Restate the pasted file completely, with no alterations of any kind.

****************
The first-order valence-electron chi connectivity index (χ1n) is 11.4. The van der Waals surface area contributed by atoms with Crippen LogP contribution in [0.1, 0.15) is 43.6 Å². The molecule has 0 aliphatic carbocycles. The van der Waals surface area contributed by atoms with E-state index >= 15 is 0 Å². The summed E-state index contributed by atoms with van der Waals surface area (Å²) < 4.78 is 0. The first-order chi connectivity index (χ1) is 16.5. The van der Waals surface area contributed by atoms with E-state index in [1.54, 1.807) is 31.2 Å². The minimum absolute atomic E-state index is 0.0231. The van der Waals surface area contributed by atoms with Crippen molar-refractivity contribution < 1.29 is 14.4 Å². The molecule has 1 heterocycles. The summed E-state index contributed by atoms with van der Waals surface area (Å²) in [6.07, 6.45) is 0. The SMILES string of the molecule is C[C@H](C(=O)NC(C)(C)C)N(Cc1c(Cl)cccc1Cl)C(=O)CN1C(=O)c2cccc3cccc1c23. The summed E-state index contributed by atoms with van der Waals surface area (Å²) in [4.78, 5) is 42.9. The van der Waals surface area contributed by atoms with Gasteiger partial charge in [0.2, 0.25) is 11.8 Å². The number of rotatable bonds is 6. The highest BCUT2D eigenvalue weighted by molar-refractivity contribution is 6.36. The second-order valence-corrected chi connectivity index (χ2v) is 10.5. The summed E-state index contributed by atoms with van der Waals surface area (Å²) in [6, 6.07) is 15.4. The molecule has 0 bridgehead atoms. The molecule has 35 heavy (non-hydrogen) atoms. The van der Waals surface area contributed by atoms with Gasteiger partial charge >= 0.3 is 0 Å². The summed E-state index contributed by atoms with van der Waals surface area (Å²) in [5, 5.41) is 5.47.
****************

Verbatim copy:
The first-order valence-electron chi connectivity index (χ1n) is 11.4. The van der Waals surface area contributed by atoms with Crippen LogP contribution in [0.1, 0.15) is 43.6 Å². The molecule has 0 aliphatic carbocycles. The van der Waals surface area contributed by atoms with E-state index >= 15 is 0 Å². The summed E-state index contributed by atoms with van der Waals surface area (Å²) < 4.78 is 0. The first-order chi connectivity index (χ1) is 16.5. The van der Waals surface area contributed by atoms with E-state index in [1.54, 1.807) is 31.2 Å². The minimum absolute atomic E-state index is 0.0231. The van der Waals surface area contributed by atoms with Crippen molar-refractivity contribution < 1.29 is 14.4 Å². The molecule has 1 heterocycles. The summed E-state index contributed by atoms with van der Waals surface area (Å²) in [6.07, 6.45) is 0. The SMILES string of the molecule is C[C@H](C(=O)NC(C)(C)C)N(Cc1c(Cl)cccc1Cl)C(=O)CN1C(=O)c2cccc3cccc1c23. The summed E-state index contributed by atoms with van der Waals surface area (Å²) in [4.78, 5) is 42.9. The van der Waals surface area contributed by atoms with Gasteiger partial charge in [0.2, 0.25) is 11.8 Å². The number of rotatable bonds is 6. The highest BCUT2D eigenvalue weighted by molar-refractivity contribution is 6.36. The second-order valence-corrected chi connectivity index (χ2v) is 10.5. The summed E-state index contributed by atoms with van der Waals surface area (Å²) in [6, 6.07) is 15.4. The molecule has 0 bridgehead atoms. The molecule has 35 heavy (non-hydrogen) atoms. The van der Waals surface area contributed by atoms with Gasteiger partial charge >= 0.3 is 0 Å². The summed E-state index contributed by atoms with van der Waals surface area (Å²) in [5, 5.41) is 5.47.